Type: Journal Article | Journal: Planta | Year: 2013

Homogentisate is the precursor in the biosynthesis of -tocopherol and plastoquinone-9 in chloroplasts. It is formed of 4-hydroxyphenylpyruvate of the shikimate pathway by the 4-hydroxyphenylpyruvate dioxygenase. In experiments with spinach the dioxygenase was shown to be localized predominatedly in the chloroplasts. Envelope membranes exhibit the highest specific activity, however, because of the high stromal portion of chloroplasts, 60-80% of the total activity is housed in the stroma. The incorporation of 4-hydroxyphenylpyruvate into 2-methyl-6-phytylquinol as the first intermediate in the tocopherol synthesis by the two-step-reaction: 4-Hydroxyphenylpyruvate Homogentisate[Formula: see text] 2-Methyl-6-phytylquinol was demonstrated by using envelope membranes. Homogentisate originates directly from 4-hydroxyphenylpyruvate of the shikimate pathway. Additionally, a bypass exists in chloroplasts which forms 4-hydroxyphenylpyruvate from tyrosine by an L-amino-acid oxidase of the thylakoids and in peroxisomes by a transaminase reaction. Former results about the dioxygenase in peroxisomes were verified.

PubMed | Institute For Tierernahrung
Type: Journal Article | Journal: Mycotoxin research | Year: 2013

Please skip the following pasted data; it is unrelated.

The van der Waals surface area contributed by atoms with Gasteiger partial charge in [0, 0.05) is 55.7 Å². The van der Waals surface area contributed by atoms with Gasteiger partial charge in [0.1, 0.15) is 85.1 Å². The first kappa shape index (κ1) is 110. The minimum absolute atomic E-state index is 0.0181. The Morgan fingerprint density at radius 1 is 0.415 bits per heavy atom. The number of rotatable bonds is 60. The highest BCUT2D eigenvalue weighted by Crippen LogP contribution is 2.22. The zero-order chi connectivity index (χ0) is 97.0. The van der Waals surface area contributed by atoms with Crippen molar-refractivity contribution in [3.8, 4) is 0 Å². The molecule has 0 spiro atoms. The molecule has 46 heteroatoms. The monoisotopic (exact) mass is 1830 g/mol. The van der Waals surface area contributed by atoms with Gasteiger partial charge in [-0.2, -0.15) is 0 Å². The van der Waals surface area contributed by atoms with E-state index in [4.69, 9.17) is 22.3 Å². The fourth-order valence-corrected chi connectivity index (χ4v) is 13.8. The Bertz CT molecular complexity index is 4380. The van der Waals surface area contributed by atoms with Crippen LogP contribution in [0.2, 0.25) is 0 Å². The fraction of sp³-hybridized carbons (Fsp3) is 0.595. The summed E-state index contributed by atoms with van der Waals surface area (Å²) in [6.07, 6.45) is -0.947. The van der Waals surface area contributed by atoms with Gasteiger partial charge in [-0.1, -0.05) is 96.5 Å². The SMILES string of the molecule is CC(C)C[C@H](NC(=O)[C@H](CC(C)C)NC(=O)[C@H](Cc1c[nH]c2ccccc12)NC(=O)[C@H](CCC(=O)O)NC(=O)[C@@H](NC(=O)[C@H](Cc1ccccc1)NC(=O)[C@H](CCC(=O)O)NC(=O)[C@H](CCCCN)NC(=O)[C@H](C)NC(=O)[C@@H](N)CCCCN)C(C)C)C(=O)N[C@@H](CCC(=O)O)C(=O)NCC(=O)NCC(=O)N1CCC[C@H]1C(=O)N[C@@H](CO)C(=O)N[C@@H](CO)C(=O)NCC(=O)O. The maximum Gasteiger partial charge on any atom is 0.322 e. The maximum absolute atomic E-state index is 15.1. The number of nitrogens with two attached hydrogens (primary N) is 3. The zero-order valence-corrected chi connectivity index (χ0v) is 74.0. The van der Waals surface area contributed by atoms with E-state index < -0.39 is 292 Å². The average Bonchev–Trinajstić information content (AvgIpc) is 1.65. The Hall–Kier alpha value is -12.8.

Two preliminary tests were conducted with piglets and chicken to study the influence of feeding ergot, which was specified concerning alkaloid content and pattern, on growth performance and health parameters. Treatments were 5 ergot concentrations in the diets (0; 0.05; 0.1; 0.2; 0.4%) which were fed to 516 piglets for 35 days and 528 chicken for 21 days. A content of 0.4% ergot in the diet decreased feed intake and growth performance of piglets significantly. Contents of 0.1% and 0.2% ergot in the diet showed a tendency towards improved weight gain as compared to controls. Feed to gain ratio was found to be the lowest in the group with 0.2% ergot in the diet. In the study conducted with chicken significant effects of ergot feeding on growth performance were not detected. With increased ergot concentrations in the diet the weight of hearts decreased, which proved to be significant only at a level of 0.2 % ergot in the diet. Moderate to severe inflammations were found in the proximal duodenum of the ergot fed groups, which, however, were not dosedependent. Further studies with ergot from other sources differing in alkaloid content and pattern are necessary to evaluate toxic alkaloid levels for the various animal species or categories.